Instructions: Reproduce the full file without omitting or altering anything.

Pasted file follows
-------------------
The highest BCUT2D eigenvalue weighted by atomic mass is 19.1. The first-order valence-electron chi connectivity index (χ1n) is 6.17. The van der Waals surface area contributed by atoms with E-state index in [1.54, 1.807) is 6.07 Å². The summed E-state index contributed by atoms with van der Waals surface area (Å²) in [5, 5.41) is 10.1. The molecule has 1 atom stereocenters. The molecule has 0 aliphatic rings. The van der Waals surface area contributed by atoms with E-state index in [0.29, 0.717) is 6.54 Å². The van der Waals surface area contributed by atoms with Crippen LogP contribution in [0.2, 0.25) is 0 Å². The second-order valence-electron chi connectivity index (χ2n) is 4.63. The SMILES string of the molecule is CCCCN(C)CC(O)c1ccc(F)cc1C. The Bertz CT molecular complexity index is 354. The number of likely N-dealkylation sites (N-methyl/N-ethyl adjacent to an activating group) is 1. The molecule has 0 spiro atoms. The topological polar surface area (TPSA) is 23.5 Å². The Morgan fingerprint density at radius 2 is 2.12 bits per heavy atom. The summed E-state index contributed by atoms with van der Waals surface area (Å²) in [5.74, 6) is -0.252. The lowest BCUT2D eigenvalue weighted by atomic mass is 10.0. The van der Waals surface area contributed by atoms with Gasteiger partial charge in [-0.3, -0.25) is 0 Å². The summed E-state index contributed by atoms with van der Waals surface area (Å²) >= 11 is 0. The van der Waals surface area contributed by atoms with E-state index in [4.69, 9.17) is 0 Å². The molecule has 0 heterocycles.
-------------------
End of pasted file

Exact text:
The highest BCUT2D eigenvalue weighted by atomic mass is 19.1. The first-order valence-electron chi connectivity index (χ1n) is 6.17. The van der Waals surface area contributed by atoms with E-state index in [1.54, 1.807) is 6.07 Å². The summed E-state index contributed by atoms with van der Waals surface area (Å²) in [5, 5.41) is 10.1. The molecule has 1 atom stereocenters. The molecule has 0 aliphatic rings. The van der Waals surface area contributed by atoms with E-state index in [0.29, 0.717) is 6.54 Å². The van der Waals surface area contributed by atoms with Crippen LogP contribution in [0.2, 0.25) is 0 Å². The second-order valence-electron chi connectivity index (χ2n) is 4.63. The SMILES string of the molecule is CCCCN(C)CC(O)c1ccc(F)cc1C. The Bertz CT molecular complexity index is 354. The number of likely N-dealkylation sites (N-methyl/N-ethyl adjacent to an activating group) is 1. The molecule has 0 spiro atoms. The topological polar surface area (TPSA) is 23.5 Å². The Morgan fingerprint density at radius 2 is 2.12 bits per heavy atom. The summed E-state index contributed by atoms with van der Waals surface area (Å²) in [5.74, 6) is -0.252. The lowest BCUT2D eigenvalue weighted by atomic mass is 10.0. The van der Waals surface area contributed by atoms with Gasteiger partial charge in [-0.3, -0.25) is 0 Å². The summed E-state index contributed by atoms with van der Waals surface area (Å²) >= 11 is 0. The van der Waals surface area contributed by atoms with E-state index in [4.69, 9.17) is 0 Å². The molecule has 0 heterocycles.